In praise of New Hampshire's lobbyists


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The recent legislative session was unique in the memory of political observers and participants, as the partisanship and lack of civility in the House as well as style of its leadership all added up to an unpleasant experience for many, if not most, involved in the process.

While legislators sign up for this experience voluntarily (and get $100/yr for their trouble as what many must consider "hazardous duty pay"), others involved in the process felt abused this year, going through the process, if reports I received are accurate.

Legislative representatives, commonly known as "lobbyists," serve an essential purpose in New Hampshire. With a limited budget for background research in the Legislature, legislative representatives provide needed information, along with advocacy, so the 424 members of the House and Senate can vote on the thousand or so bills introduced each year with sufficient background. Lobbyists cannot afford to give them faulty information, since the word of such behavior travels quickly and is remembered for a long time.

Many distinguished New Hampshire former public servants and those with substantive background in the issues are among the legislative representatives. Former Attorney General Thomas Rath, the late Eugene Savage, former Senate President Ed Dupont, many former representatives and legislative staff members like Bruce Berke, are among the most prominent and successful.

Rather than getting a bad name, these folks should be recognized positively for their significant contributions to the process.*****With this background of recognizing the role of lobbyists, the death on July 2 of Elizabeth Murphy of Deerfield should be noted by all New Hampshire citizens, and certainly those in Concord who knew her well, as a significant loss, equal to that of longtime officeholders.

Liz Murphy was a warm and gracious mother and grandmother. Before she was involved in politics, she was an active member of the community in the Conway area. Liz got the political bug in the Paul Tsongas campaign for Congress in 1974, as a young woman. As with many who enjoy the process of helping others get elected, a successful experience with an admirable candidate motivated her to run for office herself, and she got elected vice chair of the state Democratic Party in 1978, not the majority party in Carroll County by any means, then or now.

In 1982, Liz Murphy ran and was elected to the Legislature as the first Democrat elected to the House from Carroll County, and served until 1984. While in the Legislature, her proudest achievement was sponsoring and seeing passed a bill imposing safety requirements on amusement rides, after a tragic accident in North Conway made the need for such regulation obvious.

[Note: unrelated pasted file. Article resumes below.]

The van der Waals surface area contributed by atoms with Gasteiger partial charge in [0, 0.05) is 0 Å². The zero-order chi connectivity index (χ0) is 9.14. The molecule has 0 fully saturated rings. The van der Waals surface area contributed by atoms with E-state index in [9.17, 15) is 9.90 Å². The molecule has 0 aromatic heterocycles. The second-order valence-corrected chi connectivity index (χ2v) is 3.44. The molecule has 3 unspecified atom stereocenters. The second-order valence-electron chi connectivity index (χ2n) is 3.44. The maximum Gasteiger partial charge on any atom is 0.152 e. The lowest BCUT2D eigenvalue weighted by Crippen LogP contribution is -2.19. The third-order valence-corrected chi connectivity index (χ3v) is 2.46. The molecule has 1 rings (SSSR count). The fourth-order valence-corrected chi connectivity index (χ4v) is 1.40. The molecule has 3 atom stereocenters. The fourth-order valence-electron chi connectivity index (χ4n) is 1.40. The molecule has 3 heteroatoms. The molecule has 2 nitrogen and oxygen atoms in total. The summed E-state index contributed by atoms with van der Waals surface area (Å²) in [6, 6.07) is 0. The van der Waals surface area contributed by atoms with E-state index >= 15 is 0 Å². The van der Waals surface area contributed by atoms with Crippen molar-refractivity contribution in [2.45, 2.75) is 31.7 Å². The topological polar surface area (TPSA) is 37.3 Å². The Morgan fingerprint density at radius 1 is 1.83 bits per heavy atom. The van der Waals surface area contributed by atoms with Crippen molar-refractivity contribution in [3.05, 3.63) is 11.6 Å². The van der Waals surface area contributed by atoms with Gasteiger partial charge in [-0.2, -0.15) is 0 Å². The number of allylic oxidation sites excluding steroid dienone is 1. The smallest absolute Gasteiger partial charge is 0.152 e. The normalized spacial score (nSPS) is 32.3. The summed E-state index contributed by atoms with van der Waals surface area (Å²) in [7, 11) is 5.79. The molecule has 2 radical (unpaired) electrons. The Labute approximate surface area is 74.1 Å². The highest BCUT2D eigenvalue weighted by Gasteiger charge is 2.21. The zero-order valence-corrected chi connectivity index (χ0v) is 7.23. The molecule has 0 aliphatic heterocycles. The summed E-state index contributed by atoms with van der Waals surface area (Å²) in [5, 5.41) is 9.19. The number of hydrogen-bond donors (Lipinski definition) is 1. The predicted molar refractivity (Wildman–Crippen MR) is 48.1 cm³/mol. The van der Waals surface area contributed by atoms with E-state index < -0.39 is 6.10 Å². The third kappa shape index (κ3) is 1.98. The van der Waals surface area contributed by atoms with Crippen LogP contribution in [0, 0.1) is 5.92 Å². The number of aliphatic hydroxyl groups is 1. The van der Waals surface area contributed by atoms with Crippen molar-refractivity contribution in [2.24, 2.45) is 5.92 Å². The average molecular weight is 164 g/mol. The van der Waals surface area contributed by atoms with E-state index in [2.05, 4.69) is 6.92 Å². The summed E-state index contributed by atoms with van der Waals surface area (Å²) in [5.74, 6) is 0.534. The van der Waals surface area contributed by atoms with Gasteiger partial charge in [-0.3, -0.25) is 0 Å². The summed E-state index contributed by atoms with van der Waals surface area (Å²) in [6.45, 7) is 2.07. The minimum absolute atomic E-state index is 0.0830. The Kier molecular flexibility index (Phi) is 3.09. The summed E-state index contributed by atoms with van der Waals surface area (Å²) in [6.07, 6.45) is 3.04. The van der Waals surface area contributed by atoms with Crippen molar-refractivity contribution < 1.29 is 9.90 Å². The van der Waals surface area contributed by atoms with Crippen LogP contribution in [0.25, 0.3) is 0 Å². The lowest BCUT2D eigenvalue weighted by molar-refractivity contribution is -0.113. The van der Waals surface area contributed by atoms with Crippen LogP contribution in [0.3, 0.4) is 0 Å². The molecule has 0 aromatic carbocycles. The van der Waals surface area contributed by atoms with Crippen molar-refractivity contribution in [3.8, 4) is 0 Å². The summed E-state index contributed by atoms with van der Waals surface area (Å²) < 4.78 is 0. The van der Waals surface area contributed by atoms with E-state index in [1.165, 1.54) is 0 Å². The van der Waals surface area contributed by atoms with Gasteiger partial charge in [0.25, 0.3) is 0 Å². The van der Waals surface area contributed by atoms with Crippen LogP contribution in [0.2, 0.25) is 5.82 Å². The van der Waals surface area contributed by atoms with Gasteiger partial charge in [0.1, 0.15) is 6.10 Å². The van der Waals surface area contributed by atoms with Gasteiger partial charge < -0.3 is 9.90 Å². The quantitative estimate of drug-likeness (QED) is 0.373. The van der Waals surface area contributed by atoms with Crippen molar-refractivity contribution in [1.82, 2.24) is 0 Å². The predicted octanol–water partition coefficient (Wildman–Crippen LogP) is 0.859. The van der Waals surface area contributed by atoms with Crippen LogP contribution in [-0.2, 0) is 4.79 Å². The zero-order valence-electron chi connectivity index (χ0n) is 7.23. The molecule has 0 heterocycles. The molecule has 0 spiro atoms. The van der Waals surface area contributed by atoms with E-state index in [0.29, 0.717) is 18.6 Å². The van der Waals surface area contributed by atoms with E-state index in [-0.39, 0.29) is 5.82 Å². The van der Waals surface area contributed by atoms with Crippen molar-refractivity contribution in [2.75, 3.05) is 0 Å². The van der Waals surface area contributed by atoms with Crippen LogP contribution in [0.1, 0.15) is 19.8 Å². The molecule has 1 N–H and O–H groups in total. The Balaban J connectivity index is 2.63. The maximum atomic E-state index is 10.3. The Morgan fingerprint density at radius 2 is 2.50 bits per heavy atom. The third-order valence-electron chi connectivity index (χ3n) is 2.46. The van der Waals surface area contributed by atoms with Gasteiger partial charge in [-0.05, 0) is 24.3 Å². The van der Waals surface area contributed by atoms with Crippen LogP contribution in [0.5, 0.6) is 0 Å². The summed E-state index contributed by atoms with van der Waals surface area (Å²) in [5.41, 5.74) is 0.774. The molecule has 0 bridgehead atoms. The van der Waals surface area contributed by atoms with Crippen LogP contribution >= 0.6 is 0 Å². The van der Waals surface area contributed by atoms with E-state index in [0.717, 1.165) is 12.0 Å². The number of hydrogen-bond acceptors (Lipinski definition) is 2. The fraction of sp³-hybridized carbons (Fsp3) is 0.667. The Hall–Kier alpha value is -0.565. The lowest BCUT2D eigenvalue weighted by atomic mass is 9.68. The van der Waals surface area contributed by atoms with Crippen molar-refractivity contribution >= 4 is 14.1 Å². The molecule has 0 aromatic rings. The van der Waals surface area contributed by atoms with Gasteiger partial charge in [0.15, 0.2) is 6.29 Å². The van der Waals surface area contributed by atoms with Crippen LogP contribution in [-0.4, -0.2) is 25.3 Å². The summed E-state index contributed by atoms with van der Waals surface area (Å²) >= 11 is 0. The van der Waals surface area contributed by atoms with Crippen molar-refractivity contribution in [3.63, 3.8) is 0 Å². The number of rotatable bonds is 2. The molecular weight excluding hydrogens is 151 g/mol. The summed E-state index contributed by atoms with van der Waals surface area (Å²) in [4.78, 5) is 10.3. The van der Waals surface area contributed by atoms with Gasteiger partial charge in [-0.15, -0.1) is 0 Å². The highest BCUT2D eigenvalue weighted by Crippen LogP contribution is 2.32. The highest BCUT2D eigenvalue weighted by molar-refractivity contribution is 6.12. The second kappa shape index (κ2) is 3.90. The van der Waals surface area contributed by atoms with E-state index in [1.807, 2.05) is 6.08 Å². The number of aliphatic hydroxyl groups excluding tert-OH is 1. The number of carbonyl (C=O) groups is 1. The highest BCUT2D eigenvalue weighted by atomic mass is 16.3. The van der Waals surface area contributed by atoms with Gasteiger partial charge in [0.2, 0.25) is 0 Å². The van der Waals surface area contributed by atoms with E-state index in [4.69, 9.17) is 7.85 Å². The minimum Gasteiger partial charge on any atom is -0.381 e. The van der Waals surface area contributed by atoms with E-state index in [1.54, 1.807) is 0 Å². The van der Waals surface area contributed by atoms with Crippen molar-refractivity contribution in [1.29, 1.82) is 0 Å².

She learned the lesson from that experience that one person can indeed make a difference.

As with many of New Hampshire's best representatives, Liz made a name for herself by being reasonable and by being able to see both sides of issues. Recognized for such a pragmatic attitude, she was recruited to become a lobbyist, first working for the state Business and Industry Association, the statewide voice of business. From there, Liz went to the New Hampshire Bankers Association, represented Seabrook Station (not a simple assignment), and was recognized as fair, thorough and knowledgeable by those who agreed and disagreed with her.

Bolstered by these experiences working for other organizations on tough assignments, Liz Murphy opened her own company, "Murphy Public Affairs," in 1991, attracting a large number of significant clients, like the New Hampshire Chiefs of Police, who she represented with skill for many years, consistently and effectively leading the effort to defeat expanded gambling in New Hampshire.

During the same period of time, her advice was sought and generously given to a couple of generations of New Hampshire public officials, from local officials, local legislators to governors and U.S. senators.

In 2006, Murphy Public Affairs merged with Sheehan Phinney Capitol Group. Headed by Liz's longtime friend and former BIA lobbyist, Bruce Berke, and she became senior counsel to that organization (which is affiliated with the law firm for which this writer works). She continued her effective advocacy with the Capitol Group until early this year.

Liz Murphy, as many effective legislative representatives, was most effective because people believed, trusted and, tellingly, liked her. They recognized in Liz a person who was intrigued by the process, but above all else, loved the people who volunteered their time to be involved in it. The legislators and other officials returned the favor.

Struggling with brain cancer for a number of years, Liz never lost her positive attitude or interest in what was going on in Concord and Washington, while at the same time knowing exactly what was going on with her children and grandchildren and her professional colleagues.

When Liz Murphy finally succumbed to her illness, surrounded by her family, New Hampshire lost a talented advocate, true believer and patriot who made our system better. Her example should be followed and honored by those in public office, public life and her honorable profession, because legislative representatives like Liz indeed make it honorable.

Brad Cook, a shareholder in the Manchester law firm of Sheehan Phinney Bass + Green, heads its government relations and estate planning groups. He also serves as secretary of the Business and Industry Association of New Hampshire.

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